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A Heartfelt Gift

Harvey and Lois Watson with James DeVries
From left to right, Harvey and Lois Watson with James DeVries, MD, who performed the successful transcatheter aortic valve replacement (TAVR) procedure on Harvey.

Harvey Watson’s heart was giving him trouble again. A second aortic valve had worn out, 34 years after his first open heart surgery. He was 95 years old and needed oxygen 100 percent of the time.

Harvey and his wife, Lois, were at their winter home in Stuart, Florida. The doctors there thought it would be too risky to treat Harvey, so Lois called Hugh Hermann, MD, the physician they saw during their summers in Woodstock, Vermont. Hermann reached out to James DeVries, MD, director of interventional cardiology, of endovascular cardiology, the cardiac catheterization laboratory at Dartmouth-Hitchcock and the assistant professor at the Geisel School of Medicine and .

“Dr. DeVries phoned me and said, ‘Hugh Hermann told me about your husband. Can you get him here in five days?’” Lois, 89, recalls. “I said, ‘No, but I can get him there in 10 days.”

It’s been three years since DeVries performed the successful transcatheter aortic valve replacement (TAVR) procedure on Harvey, now 98, and the Watsons have shown their gratitude by establishing a planned gift to benefit the section of cardiology in honor of DeVries. “If not for Dr. DeVries and his ability, Harvey wouldn’t be here. He’s given us these three years and we enjoy every day,” says Lois.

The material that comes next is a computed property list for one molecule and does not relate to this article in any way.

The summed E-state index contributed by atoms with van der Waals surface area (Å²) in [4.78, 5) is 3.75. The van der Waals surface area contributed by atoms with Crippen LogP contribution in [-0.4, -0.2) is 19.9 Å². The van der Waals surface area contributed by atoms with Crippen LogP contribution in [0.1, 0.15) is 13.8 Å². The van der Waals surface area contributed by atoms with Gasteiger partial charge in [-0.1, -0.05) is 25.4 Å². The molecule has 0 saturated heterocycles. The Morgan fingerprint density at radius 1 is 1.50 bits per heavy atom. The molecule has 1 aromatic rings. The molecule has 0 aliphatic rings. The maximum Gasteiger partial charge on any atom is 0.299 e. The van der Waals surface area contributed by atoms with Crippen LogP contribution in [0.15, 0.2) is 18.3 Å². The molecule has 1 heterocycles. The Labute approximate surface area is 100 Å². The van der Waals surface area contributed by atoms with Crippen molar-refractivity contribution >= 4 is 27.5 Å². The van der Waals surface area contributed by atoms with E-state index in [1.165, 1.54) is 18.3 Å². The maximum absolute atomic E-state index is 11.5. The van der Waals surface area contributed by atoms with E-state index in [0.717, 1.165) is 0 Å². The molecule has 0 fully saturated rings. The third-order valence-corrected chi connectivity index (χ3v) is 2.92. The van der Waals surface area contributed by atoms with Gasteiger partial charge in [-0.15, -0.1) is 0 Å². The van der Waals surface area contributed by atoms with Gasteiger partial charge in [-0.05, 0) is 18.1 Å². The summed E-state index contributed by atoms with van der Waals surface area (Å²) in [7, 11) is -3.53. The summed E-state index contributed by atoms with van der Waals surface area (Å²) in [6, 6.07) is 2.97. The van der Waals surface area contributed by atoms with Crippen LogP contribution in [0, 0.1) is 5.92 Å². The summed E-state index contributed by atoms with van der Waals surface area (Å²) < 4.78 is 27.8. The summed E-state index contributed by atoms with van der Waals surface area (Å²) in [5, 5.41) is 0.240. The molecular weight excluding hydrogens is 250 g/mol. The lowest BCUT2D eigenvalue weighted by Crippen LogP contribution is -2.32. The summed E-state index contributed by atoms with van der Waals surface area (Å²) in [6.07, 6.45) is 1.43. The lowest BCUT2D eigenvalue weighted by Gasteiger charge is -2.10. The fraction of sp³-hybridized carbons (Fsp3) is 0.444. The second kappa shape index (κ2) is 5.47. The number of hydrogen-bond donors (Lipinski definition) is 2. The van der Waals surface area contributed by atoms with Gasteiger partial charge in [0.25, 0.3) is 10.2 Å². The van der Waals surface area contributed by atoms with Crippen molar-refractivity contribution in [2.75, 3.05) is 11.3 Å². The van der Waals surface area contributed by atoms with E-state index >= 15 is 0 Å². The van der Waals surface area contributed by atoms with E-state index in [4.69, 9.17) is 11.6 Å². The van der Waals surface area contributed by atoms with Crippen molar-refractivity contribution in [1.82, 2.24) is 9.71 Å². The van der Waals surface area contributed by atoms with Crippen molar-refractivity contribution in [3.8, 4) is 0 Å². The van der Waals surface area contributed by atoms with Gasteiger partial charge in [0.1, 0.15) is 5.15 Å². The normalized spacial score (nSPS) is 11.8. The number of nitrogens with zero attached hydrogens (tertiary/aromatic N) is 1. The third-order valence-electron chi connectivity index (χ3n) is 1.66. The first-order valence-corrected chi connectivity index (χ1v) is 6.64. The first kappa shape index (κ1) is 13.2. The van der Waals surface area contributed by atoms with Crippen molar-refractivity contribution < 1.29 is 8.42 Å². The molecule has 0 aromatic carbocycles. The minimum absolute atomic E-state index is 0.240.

Enjoying every day is what the Watsons have been doing since they met in 1982. Both of them surviving spouses—Harvey’s first wife passed away after suffering a heart attack, and Lois’s first husband lost a long battle with Hodgkin’s disease—they understand the importance of living in the moment. Former pilots, they used to fly a Piper Twin Comanche, lunching on a whim in Montreal, Bar Harbor or Martha’s Vineyard. They also share a passion for fishing and went once a year to Canada to cast for salmon.

Today they appreciate the simpler pleasures of driving back roads in their convertible, dining out locally, and welcoming guests to their home for tea and cookies or wine and cheese. Lois kayaks with a women’s group, and Harvey likes to cut the grass on his riding mower, tend to his vegetable garden and follow the New York Yankees.

Marveling at Harvey’s continued good health, Lois says, “I got him back.” Then she teases, “And how do you feel about me?”

“What do you mean, ‘How do I feel about you?’” Harvey says with a grin, his voice full of heart.